The paucity of genetic differentiation within the redpoll complex, despite marked phenotypic variation across a Holarctic distribution, could be the result of multiple evolutionary scenarios (Marthinsen et al. 2008): redpolls may be comprised of (i) a single, undifferentiated gene pool that exhibits phenotypic polymorphism, in which phenotypic differences reflect locally adapted demes or neutral phenotypic variation within a single metapopulation; (ii) multiple gene pools that have recently diverged, in which incomplete lineage sorting has hindered the capacity of previous studies to differentiate populations or species; or (iii) multiple divergent gene pools that are actively exchanging genes through hybridization and introgression via secondary contact.They compared the niches of hoary and common redpolls and determined that hoary redpolls prefer higher latitudes while common redpolls show less of a preference and are more widespread, with much overlap. But they don't believe that the difference was enough to explain morphological differences between the birds. That is, geographic isolation, the usual explanation for speciation, doesn't explain the phenotypic variation observed among redpolls.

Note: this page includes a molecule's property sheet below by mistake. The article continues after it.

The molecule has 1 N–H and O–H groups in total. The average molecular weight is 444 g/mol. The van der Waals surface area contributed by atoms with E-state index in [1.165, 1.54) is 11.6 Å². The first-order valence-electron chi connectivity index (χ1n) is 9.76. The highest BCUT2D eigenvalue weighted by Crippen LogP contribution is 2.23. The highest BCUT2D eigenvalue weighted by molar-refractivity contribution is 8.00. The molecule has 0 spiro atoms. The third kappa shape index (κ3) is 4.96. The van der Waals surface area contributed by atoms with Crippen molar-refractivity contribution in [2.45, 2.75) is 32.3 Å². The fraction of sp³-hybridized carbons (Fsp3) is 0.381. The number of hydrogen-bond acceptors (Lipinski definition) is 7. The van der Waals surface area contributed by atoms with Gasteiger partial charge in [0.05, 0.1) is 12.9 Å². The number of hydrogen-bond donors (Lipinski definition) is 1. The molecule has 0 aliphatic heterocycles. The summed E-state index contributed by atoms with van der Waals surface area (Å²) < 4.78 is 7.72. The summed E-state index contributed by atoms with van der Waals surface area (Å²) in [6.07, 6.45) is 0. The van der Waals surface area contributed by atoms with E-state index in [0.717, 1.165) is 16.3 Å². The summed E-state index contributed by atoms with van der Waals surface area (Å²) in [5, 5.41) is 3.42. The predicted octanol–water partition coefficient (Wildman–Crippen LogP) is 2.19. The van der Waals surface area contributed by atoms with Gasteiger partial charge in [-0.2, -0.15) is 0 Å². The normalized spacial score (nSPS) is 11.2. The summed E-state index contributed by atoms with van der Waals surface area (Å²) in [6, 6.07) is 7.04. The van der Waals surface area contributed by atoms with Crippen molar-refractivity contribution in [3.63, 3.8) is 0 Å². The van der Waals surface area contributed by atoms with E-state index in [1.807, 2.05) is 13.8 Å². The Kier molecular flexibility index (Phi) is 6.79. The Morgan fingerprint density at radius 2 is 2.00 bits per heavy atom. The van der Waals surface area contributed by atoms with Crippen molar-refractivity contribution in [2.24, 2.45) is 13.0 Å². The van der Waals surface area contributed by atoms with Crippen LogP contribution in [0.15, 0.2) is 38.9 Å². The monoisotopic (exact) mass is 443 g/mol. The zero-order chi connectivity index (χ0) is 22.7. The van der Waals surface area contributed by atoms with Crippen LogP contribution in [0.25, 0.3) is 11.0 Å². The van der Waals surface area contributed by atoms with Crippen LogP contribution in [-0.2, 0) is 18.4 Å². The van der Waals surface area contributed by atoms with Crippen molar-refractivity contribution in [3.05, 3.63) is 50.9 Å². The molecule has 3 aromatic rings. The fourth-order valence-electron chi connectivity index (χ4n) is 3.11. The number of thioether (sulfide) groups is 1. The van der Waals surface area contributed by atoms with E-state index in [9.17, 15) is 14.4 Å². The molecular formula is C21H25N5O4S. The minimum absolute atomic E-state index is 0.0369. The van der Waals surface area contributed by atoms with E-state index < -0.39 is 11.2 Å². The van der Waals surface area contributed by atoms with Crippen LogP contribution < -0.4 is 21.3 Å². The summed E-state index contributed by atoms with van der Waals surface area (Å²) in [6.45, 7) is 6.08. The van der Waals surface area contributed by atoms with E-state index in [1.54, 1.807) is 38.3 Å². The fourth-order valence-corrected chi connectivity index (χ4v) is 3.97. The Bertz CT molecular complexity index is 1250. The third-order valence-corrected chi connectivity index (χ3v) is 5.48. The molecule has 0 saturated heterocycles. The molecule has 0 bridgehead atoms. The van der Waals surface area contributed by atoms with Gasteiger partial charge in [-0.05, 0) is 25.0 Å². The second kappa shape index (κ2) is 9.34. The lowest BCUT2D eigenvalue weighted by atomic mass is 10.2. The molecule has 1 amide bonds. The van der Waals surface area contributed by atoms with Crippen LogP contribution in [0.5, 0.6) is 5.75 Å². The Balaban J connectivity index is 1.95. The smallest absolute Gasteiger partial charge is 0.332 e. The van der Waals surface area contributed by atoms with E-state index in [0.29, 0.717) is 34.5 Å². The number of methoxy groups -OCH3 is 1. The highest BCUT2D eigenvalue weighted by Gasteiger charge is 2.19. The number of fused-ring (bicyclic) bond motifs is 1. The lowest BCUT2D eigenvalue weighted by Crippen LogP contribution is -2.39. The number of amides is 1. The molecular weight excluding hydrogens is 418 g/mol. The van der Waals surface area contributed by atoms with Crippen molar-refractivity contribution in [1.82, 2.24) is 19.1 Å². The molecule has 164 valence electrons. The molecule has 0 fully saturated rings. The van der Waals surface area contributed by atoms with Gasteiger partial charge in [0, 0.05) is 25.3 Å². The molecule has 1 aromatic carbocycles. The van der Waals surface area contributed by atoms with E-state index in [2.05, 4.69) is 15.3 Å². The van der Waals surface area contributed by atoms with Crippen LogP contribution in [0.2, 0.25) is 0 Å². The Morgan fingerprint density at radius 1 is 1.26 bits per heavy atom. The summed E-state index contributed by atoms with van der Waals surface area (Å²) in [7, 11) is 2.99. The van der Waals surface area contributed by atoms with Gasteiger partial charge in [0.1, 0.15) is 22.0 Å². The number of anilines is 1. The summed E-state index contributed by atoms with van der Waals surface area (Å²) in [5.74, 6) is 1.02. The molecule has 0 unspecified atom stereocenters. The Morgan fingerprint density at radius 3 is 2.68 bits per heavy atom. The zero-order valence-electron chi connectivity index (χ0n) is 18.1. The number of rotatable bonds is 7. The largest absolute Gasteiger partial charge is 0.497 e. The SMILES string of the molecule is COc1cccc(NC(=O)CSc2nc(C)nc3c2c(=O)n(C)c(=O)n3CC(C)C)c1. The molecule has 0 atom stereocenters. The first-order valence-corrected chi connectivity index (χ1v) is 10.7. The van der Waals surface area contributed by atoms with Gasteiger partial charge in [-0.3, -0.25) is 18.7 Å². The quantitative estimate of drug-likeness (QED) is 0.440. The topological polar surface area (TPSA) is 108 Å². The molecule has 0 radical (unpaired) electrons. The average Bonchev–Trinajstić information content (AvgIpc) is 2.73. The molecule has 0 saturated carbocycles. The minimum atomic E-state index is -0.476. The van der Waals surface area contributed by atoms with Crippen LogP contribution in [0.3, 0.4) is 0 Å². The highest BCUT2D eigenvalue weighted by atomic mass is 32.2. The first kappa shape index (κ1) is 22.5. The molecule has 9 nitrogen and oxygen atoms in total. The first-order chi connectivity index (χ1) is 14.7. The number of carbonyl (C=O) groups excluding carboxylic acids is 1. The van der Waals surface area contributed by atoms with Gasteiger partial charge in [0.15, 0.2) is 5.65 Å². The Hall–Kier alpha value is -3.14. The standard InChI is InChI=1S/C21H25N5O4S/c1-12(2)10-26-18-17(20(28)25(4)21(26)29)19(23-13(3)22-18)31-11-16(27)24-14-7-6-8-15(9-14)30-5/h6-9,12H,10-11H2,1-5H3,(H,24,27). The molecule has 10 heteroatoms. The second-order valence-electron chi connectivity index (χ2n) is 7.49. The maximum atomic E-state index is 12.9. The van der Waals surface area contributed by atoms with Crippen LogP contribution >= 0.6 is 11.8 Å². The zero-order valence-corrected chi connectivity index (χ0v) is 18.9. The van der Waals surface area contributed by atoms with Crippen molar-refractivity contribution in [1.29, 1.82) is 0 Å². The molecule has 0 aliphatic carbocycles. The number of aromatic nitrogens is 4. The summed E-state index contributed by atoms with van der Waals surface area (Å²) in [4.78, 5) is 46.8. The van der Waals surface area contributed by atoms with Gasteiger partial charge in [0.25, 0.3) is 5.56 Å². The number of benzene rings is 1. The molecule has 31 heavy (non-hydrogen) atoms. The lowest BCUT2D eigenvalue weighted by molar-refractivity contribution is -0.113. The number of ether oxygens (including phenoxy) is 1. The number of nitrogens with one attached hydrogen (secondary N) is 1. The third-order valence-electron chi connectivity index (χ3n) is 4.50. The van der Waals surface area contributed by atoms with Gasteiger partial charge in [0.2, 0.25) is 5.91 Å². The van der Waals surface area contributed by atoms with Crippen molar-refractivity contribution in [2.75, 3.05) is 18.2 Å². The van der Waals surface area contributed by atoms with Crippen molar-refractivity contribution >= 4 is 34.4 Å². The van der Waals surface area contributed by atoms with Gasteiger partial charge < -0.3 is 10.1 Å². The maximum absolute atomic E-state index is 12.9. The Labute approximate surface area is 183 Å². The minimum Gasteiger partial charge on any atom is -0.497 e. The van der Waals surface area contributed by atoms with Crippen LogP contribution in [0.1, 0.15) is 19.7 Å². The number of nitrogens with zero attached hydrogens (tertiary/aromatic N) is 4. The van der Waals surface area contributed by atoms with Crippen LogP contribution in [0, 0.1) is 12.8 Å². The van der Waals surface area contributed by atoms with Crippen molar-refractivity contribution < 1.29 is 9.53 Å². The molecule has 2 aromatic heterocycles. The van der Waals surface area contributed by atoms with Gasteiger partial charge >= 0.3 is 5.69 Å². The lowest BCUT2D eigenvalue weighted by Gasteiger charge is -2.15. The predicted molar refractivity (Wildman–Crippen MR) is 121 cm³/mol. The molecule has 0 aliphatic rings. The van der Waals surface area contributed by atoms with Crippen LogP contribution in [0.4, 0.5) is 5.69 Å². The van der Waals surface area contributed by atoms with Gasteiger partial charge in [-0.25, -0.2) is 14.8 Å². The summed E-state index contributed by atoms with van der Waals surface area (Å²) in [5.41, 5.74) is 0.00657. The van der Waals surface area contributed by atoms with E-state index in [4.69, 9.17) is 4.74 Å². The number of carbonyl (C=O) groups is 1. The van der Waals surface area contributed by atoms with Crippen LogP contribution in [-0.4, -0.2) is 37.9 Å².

Mason and Taylor note that the lack of outlier SNPs suggests that the different redpoll species, as now recognized, share a very recent ancestry. If there were outliers, this would suggest that the birds had had a long history of no contact, during which time genetic variants arose and spread, but then the species reunited, and the interbreeding would have dispersed much, but not all, of those variants between the entire family. That is, option i above; this is a single undifferentiated gene pool that exhibits phenotypic polymorphism.